“I want to commit to showing unconditional compassion to the patients who are hardest to sympathize with, but who often are the most overlooked. I want to recognize the ways in which I accidentally commit small acts of bias through my behavior during the patient encounter. As part of this commitment, I plan to continue learning about social disparities so that I can more easily recognize the factors that shape the people I am trying to treat. I plan to use this knowledge to reframe the way I look at complex patients: with empathy rather than judgment (hopefully!) so that my body language and questions during patient interactions give every patient the opportunity to seek treatment from a compassionate and empathetic provider.”
Since then, I have worked to gain insight into the wide range of factors that affect a patient’s attitude toward the medical establishment. These include prior interactions with the health care community, cultural background, and personal beliefs. Working to understand social determinants of health more clearly has helped me become more empathetic in my conversations with patients and has helped me provide better patient care. The following evaluation from my third year clerkship demonstrated progress I made in this area:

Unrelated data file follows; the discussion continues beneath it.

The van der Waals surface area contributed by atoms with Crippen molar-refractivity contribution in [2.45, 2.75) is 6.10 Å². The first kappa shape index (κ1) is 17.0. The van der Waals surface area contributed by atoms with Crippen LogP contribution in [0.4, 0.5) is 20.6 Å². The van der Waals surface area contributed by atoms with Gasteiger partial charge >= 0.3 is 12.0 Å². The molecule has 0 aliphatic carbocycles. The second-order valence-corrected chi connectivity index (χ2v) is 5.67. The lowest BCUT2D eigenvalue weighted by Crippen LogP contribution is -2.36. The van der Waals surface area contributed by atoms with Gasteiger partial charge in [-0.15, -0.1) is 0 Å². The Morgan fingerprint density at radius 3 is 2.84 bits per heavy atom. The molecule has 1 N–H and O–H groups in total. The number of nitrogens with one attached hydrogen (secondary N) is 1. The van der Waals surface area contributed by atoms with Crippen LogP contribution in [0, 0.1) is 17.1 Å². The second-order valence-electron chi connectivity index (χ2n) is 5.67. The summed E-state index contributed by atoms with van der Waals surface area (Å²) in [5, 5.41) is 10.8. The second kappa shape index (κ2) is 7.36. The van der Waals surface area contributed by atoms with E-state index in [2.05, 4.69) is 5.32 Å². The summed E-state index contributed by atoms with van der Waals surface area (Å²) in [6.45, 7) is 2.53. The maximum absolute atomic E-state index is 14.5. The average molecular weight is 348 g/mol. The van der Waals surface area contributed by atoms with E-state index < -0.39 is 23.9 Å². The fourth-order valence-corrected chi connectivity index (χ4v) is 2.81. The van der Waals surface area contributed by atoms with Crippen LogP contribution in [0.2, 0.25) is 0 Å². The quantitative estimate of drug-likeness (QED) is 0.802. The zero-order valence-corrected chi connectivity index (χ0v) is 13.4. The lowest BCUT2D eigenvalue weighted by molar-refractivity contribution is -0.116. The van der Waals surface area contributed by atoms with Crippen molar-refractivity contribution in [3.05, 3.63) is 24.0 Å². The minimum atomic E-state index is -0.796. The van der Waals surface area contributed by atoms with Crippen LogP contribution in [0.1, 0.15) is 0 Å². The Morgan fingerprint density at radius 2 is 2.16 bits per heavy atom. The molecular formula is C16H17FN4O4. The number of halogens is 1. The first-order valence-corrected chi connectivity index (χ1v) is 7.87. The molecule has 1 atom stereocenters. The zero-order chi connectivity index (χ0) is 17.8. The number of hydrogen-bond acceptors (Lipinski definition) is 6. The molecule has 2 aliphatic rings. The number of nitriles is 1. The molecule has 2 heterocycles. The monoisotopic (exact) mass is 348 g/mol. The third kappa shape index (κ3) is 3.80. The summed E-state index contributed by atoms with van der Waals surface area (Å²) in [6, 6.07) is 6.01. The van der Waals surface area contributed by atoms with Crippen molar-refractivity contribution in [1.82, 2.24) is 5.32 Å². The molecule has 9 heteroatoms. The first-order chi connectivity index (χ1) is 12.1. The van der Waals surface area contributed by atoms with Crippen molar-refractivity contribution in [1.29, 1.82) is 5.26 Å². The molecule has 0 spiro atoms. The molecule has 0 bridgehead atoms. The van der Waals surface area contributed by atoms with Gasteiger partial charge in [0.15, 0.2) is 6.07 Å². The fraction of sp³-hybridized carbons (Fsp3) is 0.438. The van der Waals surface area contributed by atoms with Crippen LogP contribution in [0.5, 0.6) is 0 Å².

A second area in which I’ve made progress is in my own confidence as a student doctor. Gaining confidence has helped me take ownership of difficult situations and face challenging communication without becoming intimidated. This, in turn, has opened up new learning opportunities by giving me a chance to practice navigating scenarios such complex social situations or parents declining important care for their children.
Moving forward, I hope to develop critical skills in interpersonal communication by continuing to learn how to build rapport with families under challenging circumstances. I aim to continue working on my understanding of how peoples’ backgrounds affect their views on medical care, and I want to continue building my confidence as a caregiver in such situations. I also want to continue making time to listen to the stories of patients and their families, which I have learned contain valuable information about what underlies the emotions present in these situations.